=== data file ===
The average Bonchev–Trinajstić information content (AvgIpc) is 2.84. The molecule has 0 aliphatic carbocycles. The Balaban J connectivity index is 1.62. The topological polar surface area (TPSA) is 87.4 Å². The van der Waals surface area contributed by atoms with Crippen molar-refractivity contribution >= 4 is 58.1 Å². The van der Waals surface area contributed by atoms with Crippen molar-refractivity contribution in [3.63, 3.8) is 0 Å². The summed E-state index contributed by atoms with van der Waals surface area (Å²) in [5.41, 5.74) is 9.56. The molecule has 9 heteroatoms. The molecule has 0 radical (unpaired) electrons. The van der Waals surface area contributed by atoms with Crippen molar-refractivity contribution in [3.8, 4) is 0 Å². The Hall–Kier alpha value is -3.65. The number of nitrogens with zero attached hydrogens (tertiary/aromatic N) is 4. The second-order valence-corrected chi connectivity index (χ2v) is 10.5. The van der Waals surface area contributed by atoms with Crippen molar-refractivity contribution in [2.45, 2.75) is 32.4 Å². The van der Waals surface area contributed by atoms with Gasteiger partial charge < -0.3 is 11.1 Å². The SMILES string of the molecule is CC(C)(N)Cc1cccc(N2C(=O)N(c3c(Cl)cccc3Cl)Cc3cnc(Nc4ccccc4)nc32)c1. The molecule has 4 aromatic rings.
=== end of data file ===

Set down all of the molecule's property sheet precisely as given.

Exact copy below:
The average Bonchev–Trinajstić information content (AvgIpc) is 2.84. The molecule has 0 aliphatic carbocycles. The Balaban J connectivity index is 1.62. The topological polar surface area (TPSA) is 87.4 Å². The van der Waals surface area contributed by atoms with Crippen molar-refractivity contribution >= 4 is 58.1 Å². The van der Waals surface area contributed by atoms with Crippen molar-refractivity contribution in [3.63, 3.8) is 0 Å². The summed E-state index contributed by atoms with van der Waals surface area (Å²) in [5.41, 5.74) is 9.56. The molecule has 9 heteroatoms. The molecule has 0 radical (unpaired) electrons. The van der Waals surface area contributed by atoms with Crippen molar-refractivity contribution in [3.8, 4) is 0 Å². The Hall–Kier alpha value is -3.65. The number of nitrogens with zero attached hydrogens (tertiary/aromatic N) is 4. The second-order valence-corrected chi connectivity index (χ2v) is 10.5. The van der Waals surface area contributed by atoms with Crippen molar-refractivity contribution in [2.45, 2.75) is 32.4 Å². The van der Waals surface area contributed by atoms with Gasteiger partial charge < -0.3 is 11.1 Å². The SMILES string of the molecule is CC(C)(N)Cc1cccc(N2C(=O)N(c3c(Cl)cccc3Cl)Cc3cnc(Nc4ccccc4)nc32)c1. The molecule has 4 aromatic rings.